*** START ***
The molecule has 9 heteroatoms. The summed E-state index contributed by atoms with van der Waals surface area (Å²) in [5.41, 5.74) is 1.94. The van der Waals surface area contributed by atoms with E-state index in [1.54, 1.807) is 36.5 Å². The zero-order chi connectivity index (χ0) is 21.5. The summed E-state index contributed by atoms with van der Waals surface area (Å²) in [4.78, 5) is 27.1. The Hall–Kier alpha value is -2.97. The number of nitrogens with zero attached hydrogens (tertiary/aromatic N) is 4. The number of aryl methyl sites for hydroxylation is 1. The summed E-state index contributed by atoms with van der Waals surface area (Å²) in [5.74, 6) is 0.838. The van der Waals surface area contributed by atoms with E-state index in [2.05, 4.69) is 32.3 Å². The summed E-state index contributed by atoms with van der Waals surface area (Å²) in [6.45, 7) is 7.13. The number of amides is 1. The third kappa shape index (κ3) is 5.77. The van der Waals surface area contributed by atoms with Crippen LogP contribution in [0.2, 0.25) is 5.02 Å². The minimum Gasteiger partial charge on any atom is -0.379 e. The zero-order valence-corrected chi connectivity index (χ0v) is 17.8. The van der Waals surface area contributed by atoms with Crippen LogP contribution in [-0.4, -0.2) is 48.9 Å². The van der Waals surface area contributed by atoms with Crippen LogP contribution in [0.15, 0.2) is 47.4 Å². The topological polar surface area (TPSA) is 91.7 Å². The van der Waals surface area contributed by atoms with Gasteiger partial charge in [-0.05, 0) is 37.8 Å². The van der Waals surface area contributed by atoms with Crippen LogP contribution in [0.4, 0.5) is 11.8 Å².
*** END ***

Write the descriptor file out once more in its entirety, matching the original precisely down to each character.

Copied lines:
The molecule has 9 heteroatoms. The summed E-state index contributed by atoms with van der Waals surface area (Å²) in [5.41, 5.74) is 1.94. The van der Waals surface area contributed by atoms with E-state index in [1.54, 1.807) is 36.5 Å². The zero-order chi connectivity index (χ0) is 21.5. The summed E-state index contributed by atoms with van der Waals surface area (Å²) in [4.78, 5) is 27.1. The Hall–Kier alpha value is -2.97. The number of nitrogens with zero attached hydrogens (tertiary/aromatic N) is 4. The number of aryl methyl sites for hydroxylation is 1. The summed E-state index contributed by atoms with van der Waals surface area (Å²) in [5.74, 6) is 0.838. The van der Waals surface area contributed by atoms with E-state index in [2.05, 4.69) is 32.3 Å². The summed E-state index contributed by atoms with van der Waals surface area (Å²) in [6.45, 7) is 7.13. The number of amides is 1. The third kappa shape index (κ3) is 5.77. The van der Waals surface area contributed by atoms with Crippen LogP contribution in [0.2, 0.25) is 5.02 Å². The minimum Gasteiger partial charge on any atom is -0.379 e. The zero-order valence-corrected chi connectivity index (χ0v) is 17.8. The van der Waals surface area contributed by atoms with Crippen LogP contribution in [-0.4, -0.2) is 48.9 Å². The van der Waals surface area contributed by atoms with Crippen LogP contribution in [0.15, 0.2) is 47.4 Å². The topological polar surface area (TPSA) is 91.7 Å². The van der Waals surface area contributed by atoms with Gasteiger partial charge in [-0.05, 0) is 37.8 Å². The van der Waals surface area contributed by atoms with Crippen LogP contribution in [0.4, 0.5) is 11.8 Å².